Pops of color can truly draw attention to shady areas. Despite its common name of ‘Indian pink’, this species produces markedly red blooms. Appearing in early summer, these are shaped like trumpets which distinctly flare open into a neatly-edged star. Yellow on the inside, the flowers occur in clusters and are known for attracting hummingbirds. Deadheading spent flowers tends to prolong the bloom period by encouraging the production of more floral stems.

3) Plantain lilies (Hosta spp.)

Hosta leaves
Plantain lilies come in a wide range of varieties, with many different colors, variegation patterns, and leaf shapes to choose from! Andy Mabbett, CC BY-SA 3.0, via Wikimedia Commons

Native to Northeast Asia

If your shaded areas are in need of some eye-catching foliage, plantain lilies are your best bet. These lovely, low-maintenance plants can definitely bring brightness and tasteful texture to any part of the garden. They come in a wide range of cultivars with dozens of shades of green, variegation patterns, and leaf shapes. These features are best brought out by low-light conditions, which can make the leaves appear to glow with health.

Hostas favor well-draining substrates with a fertile profile. Their preference for light or shade is usually determined by the colors of their leaves. Those with golden hues tend to prefer some morning sun. As these plants can thrive when grown out of pots or containers, several varieties can be placed alongside one another to highlight their subtle differences. Optimal conditions allow these to add irresistible lushness to a shaded garden.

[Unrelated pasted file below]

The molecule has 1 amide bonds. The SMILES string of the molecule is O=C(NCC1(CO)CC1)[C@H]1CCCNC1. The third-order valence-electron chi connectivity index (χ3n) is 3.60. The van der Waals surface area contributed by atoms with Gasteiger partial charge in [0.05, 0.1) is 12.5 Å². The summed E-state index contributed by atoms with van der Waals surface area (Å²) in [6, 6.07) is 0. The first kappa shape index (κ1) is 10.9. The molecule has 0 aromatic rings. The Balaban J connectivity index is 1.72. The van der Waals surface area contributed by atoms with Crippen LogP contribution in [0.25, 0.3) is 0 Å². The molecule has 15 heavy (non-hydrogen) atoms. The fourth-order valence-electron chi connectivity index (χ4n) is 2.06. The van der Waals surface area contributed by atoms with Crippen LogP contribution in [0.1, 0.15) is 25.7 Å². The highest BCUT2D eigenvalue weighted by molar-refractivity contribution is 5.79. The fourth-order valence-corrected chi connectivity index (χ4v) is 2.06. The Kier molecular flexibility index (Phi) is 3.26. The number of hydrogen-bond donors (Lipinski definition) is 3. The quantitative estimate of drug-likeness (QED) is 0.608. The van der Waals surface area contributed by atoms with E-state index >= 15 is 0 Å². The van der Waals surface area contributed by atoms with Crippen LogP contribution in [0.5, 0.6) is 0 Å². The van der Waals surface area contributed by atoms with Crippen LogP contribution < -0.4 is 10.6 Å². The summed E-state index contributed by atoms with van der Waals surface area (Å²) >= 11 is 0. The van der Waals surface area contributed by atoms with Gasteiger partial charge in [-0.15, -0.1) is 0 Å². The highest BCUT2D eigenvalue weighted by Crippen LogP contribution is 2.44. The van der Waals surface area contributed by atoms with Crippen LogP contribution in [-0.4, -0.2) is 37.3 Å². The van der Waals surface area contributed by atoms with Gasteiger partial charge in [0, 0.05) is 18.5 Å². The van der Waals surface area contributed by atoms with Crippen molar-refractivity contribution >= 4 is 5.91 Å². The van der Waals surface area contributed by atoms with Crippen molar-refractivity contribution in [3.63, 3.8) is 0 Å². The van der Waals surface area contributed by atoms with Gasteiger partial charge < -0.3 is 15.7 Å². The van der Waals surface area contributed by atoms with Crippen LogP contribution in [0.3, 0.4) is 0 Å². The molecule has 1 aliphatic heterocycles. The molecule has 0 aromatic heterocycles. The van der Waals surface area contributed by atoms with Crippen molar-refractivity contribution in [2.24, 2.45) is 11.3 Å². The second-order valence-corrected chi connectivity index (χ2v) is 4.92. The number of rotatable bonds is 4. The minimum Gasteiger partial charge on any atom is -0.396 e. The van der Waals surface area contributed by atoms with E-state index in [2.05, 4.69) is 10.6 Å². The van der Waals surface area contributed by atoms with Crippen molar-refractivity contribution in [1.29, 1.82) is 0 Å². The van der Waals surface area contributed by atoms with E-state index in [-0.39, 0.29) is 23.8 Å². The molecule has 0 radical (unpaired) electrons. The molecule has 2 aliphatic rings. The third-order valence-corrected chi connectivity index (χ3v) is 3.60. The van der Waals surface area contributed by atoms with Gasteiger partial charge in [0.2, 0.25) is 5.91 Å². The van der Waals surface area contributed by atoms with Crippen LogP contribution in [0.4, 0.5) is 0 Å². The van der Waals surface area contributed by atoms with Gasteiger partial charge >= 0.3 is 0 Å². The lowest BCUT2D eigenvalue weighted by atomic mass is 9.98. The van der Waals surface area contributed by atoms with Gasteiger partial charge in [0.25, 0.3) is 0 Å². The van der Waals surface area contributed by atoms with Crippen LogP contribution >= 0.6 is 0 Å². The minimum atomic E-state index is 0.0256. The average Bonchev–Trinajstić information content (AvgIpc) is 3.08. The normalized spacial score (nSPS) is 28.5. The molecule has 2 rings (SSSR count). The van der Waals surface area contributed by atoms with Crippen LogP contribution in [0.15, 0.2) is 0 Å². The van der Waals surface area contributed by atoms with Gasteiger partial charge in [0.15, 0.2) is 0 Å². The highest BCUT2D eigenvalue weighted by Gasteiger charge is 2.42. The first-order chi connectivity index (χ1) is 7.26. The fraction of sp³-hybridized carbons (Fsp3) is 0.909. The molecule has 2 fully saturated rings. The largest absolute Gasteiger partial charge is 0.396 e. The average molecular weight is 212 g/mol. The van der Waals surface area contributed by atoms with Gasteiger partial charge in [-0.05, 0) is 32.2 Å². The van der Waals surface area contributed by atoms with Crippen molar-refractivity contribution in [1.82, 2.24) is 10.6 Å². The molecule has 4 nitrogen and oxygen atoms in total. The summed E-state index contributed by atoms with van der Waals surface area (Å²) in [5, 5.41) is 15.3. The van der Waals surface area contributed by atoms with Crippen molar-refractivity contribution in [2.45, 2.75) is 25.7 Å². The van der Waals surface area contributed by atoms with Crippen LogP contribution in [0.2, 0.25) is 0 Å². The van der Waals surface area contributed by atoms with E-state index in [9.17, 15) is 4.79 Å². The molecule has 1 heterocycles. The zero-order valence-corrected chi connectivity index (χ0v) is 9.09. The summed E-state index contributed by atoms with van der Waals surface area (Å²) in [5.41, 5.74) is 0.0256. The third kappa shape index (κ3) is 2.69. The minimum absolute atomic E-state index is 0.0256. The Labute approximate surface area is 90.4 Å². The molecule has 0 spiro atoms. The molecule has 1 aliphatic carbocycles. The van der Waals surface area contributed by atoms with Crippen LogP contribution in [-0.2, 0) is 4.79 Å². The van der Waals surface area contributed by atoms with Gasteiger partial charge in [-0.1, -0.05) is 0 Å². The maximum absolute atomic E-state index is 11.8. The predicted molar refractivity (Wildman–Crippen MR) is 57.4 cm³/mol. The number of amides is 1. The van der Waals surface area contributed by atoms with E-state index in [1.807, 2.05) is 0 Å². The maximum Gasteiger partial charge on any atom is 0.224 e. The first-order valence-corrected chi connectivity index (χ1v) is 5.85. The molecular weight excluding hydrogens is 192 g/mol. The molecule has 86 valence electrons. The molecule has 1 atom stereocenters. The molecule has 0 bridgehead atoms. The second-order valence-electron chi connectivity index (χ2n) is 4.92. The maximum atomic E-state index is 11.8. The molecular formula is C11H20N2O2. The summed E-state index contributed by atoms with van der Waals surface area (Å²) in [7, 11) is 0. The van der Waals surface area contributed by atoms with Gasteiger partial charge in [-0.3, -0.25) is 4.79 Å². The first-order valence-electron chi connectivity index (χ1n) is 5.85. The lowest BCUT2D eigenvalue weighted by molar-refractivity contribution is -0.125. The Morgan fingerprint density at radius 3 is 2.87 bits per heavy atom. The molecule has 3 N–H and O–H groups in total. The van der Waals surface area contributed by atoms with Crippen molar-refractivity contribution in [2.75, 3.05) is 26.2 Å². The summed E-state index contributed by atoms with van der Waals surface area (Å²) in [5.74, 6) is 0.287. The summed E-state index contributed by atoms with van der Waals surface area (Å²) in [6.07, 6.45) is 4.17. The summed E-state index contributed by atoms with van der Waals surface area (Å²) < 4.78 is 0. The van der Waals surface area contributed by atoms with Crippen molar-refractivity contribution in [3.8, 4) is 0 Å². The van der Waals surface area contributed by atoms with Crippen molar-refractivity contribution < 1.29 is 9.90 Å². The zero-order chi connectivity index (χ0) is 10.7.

4) Asparagus fern (Asparagus densiflorus)

Asparagus fern houseplant
Asparagus fern is a popular houseplant that is used to low-light conditions. Traumrune / CC BY 3.0

Native to southern Africa

A popular houseplant, the asparagus fern is no stranger to the ambient conditions of densely shaded areas. Its evergreen foliage adds remarkable texture and rich color to lowlight gardens or spots with dappled shade. It is frequently grown out of hanging baskets, attractive containers placed on a veranda or patio, or pots arranged in the shade of trees. Despite its common name, it isn’t actually a type of fern. It is, in fact, a flowering plant that is more closely related to the asparagus vegetable.

The asparagus fern is distinguished by its photosynthetic cladodes, which are specialized stem structures that are often mistaken for the plant’s leaves. These may be quite sharp to the touch, so it is advisable to handle the plant with gloves. The stems should be kept away from direct sun as they can easily scorch. In optimal locations, they may produce inconspicuous white flowers which eventually develop into tiny, mildly toxic berries.

5) French hydrangea (Hydrangea macrophylla)

Potted French hydrangea
You can leave hydrangeas outside all year if you live in USDA zones 6 – 9. Photo by David J. Stang, CC BY-SA 4.0, via Wikimedia Commons

Native to Japan